well put and welcome back . it has been postulated that if we allow companies to repatriate their oversees earnings it would be tantamount to QE4. As WR stated robotics levels the global playing field and could swing manufacturing back to the US. Although automation displaces the “hands on” employee on the assembly line many other ancillary jobs could be created servicing/designing/programming these systems. The tide will definitely turn when a part for a mission critical system needs to be ordered/shipped from china to repair the fault. I am not sure we realize how dependent we have become on the strategic import port of Long Beach,CA.

    • DH says:

      To be fair, the designer himself, Jony Ive, is still around.

      Your $14 Android is no closer to an iPhone than a Dell laptop was to a Macbook, a Creative Zen was to an iPod, etc.

      The question is, like you say, what will they innovate next? I’m not sure automated cars is the right direction, but I think TV may still be ripe for the picking.

  14. Willy2 says:

    – Did Apple include strippers, hookers, hamburger flippers, bar tenders as well when they’re talking about “we created 2 million jobs” ??

  15. R Davis says:

    Goody, goody, gum drops.
    It all sounds like a tough talking, fast running, other peoples money, greed is good, trading room, razors edge, kill or be killed financial fairy story.
    Tough talking business hacks .. hashing their shit.
    I’m all for it.
    Robots break down regularly .. you either repair or replace .. they are not durable & it costs you.
    Their workmanship leaves a lot to be desired .. & they have no eye for detail.
    The Western world is totally bankrupt as a result of the entrepreneurial ideas of the fast talking Mavericks & we have lot’s & lot’s of junk to buy .. because that is to the quality that they manufacture.
    Fast talking Hot Shots as far as the eye can see …
    & I love robotics.

  16. Iapetus says:

    I hope automation will produce new jobs for workers overseeing the machines.

    As an interesting side note to Apples tax situation, Bloomberg reported today that Apple holds $148 billion ( or 58% ) of its unrepatiated overseas profits in corporate bonds:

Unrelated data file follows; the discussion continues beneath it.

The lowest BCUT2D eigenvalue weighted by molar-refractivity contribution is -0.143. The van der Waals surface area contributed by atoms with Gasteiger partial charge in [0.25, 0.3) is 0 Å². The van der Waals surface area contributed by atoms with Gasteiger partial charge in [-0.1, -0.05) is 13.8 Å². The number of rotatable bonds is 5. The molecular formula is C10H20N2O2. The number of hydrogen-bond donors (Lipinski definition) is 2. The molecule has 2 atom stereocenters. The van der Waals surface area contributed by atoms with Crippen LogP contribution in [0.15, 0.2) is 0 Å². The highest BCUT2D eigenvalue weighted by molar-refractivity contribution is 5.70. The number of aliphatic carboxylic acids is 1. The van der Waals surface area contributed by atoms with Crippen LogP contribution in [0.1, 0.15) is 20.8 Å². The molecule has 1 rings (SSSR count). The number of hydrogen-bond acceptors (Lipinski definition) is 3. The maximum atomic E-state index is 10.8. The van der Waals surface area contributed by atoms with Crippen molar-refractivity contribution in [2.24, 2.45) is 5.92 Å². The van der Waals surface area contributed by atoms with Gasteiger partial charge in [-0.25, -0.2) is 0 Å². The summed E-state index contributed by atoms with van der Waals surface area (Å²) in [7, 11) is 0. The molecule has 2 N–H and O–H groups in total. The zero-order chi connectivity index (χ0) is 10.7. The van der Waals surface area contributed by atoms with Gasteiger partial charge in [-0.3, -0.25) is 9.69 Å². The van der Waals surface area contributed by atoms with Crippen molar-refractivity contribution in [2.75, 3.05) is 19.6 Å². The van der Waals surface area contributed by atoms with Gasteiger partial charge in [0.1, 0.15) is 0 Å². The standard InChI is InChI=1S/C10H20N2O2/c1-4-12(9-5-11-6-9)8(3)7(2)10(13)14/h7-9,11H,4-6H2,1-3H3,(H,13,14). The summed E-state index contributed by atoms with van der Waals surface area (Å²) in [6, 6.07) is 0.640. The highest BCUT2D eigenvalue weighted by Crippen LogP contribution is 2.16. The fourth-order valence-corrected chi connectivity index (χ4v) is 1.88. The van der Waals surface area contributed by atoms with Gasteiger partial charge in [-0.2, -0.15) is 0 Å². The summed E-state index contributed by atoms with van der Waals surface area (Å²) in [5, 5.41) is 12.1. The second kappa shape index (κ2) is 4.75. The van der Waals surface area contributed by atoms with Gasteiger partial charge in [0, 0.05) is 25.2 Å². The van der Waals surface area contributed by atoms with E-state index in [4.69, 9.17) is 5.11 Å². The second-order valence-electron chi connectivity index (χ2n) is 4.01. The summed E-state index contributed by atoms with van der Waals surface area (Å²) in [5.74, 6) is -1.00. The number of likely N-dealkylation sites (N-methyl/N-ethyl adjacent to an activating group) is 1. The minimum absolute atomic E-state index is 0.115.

That makes Apple’s Braeburn Capital one of the largest corporate bond investment managers in the world. It’s also an extremely unusual diversification strategy for $257 billion in unrepatiated overseas profits. Apple currently has about $87 billion outstanding in short and long term corporate debt on their balance sheet. Is it possible they are using this overseas money to buy their own corporate debt as a backdoor way to repatriate overseas profits, while avoiding corporate tax? If Braeburn Capital ( the subsidiary which invests their unrepatiated profits ) was to buy Apple bonds ( loan Apple money ), would Apple have to pay them back? Just thinking out loud.

    Is this possible?

    • TheDona says:

      Iapetus, “repatriate overseas profits, while avoiding corporate tax”

      This was the first thing that crossed my mind.

      Too much geopolitical turmoil in general and high beam spotlight on companies parking their money in low tax rate countries without paying their fair share…to the EU for example. I think Apple sees the handwriting on the wall.

    • JB says:

      good point, the way i see it the 87 billion of domestic debt on their balance sheet would have to “paid off” with repatriated/taxed profits if they decided to do so. They could be using the Braeburn Capital resources to influence corporate bond prices to keep their domestic bond issuances proffered at a low coupon rate.

  17. Bobber says:

    Apple is so generous. If America agrees to eliminate taxes on Apple’s $150B of overseas profit, thereby saving Apple $40B or more, Apple will invest $1B in U.S. automation.

    Other people are sacrificing their life for this country, no questions asked. Gees.

    People need to wise up about corporate greed. Corporations have zero allegiance to any country. It’s not corporations that give us freedom, voting rights, laws, equality, etc. Country comes before Company, but in many peoples’ minds its the other way around.